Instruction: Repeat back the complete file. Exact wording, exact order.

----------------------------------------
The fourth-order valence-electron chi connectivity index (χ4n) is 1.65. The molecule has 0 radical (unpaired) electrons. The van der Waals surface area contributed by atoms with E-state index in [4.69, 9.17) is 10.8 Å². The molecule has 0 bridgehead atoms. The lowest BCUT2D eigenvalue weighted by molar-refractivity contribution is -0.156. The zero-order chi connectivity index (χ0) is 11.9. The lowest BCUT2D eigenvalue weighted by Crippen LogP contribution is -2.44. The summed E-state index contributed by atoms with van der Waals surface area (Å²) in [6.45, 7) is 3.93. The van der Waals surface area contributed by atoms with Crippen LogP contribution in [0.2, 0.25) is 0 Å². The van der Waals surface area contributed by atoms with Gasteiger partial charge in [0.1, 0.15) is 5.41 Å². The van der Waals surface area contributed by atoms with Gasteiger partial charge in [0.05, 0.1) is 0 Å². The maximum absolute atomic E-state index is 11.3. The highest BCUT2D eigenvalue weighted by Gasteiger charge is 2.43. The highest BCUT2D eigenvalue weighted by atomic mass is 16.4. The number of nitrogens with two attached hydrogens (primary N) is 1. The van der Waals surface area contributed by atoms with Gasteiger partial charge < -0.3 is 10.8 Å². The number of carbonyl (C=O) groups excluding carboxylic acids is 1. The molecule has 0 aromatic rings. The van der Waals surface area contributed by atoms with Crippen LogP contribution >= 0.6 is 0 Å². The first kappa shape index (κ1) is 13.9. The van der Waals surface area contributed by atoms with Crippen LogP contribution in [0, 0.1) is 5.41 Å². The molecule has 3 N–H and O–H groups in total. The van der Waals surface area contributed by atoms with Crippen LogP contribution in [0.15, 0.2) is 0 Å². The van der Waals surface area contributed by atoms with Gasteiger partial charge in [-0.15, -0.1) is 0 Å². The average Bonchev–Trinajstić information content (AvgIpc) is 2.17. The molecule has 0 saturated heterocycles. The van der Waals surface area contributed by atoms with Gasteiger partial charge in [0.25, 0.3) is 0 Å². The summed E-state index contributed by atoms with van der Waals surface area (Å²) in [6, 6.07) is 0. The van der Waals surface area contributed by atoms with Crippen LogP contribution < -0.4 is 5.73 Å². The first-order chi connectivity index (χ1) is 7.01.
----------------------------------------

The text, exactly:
The fourth-order valence-electron chi connectivity index (χ4n) is 1.65. The molecule has 0 radical (unpaired) electrons. The van der Waals surface area contributed by atoms with E-state index in [4.69, 9.17) is 10.8 Å². The molecule has 0 bridgehead atoms. The lowest BCUT2D eigenvalue weighted by molar-refractivity contribution is -0.156. The zero-order chi connectivity index (χ0) is 11.9. The lowest BCUT2D eigenvalue weighted by Crippen LogP contribution is -2.44. The summed E-state index contributed by atoms with van der Waals surface area (Å²) in [6.45, 7) is 3.93. The van der Waals surface area contributed by atoms with Crippen LogP contribution in [0.2, 0.25) is 0 Å². The van der Waals surface area contributed by atoms with Gasteiger partial charge in [0.1, 0.15) is 5.41 Å². The van der Waals surface area contributed by atoms with Gasteiger partial charge in [0.05, 0.1) is 0 Å². The maximum absolute atomic E-state index is 11.3. The highest BCUT2D eigenvalue weighted by Gasteiger charge is 2.43. The highest BCUT2D eigenvalue weighted by atomic mass is 16.4. The number of nitrogens with two attached hydrogens (primary N) is 1. The van der Waals surface area contributed by atoms with Gasteiger partial charge < -0.3 is 10.8 Å². The number of carbonyl (C=O) groups excluding carboxylic acids is 1. The molecule has 0 aromatic rings. The van der Waals surface area contributed by atoms with Crippen LogP contribution >= 0.6 is 0 Å². The first kappa shape index (κ1) is 13.9. The van der Waals surface area contributed by atoms with Crippen LogP contribution in [0, 0.1) is 5.41 Å². The molecule has 3 N–H and O–H groups in total. The van der Waals surface area contributed by atoms with Crippen LogP contribution in [0.15, 0.2) is 0 Å². The van der Waals surface area contributed by atoms with Gasteiger partial charge in [-0.15, -0.1) is 0 Å². The average Bonchev–Trinajstić information content (AvgIpc) is 2.17. The molecule has 0 saturated heterocycles. The van der Waals surface area contributed by atoms with Gasteiger partial charge in [0.25, 0.3) is 0 Å². The summed E-state index contributed by atoms with van der Waals surface area (Å²) in [6, 6.07) is 0. The van der Waals surface area contributed by atoms with Crippen LogP contribution < -0.4 is 5.73 Å². The first-order chi connectivity index (χ1) is 7.01.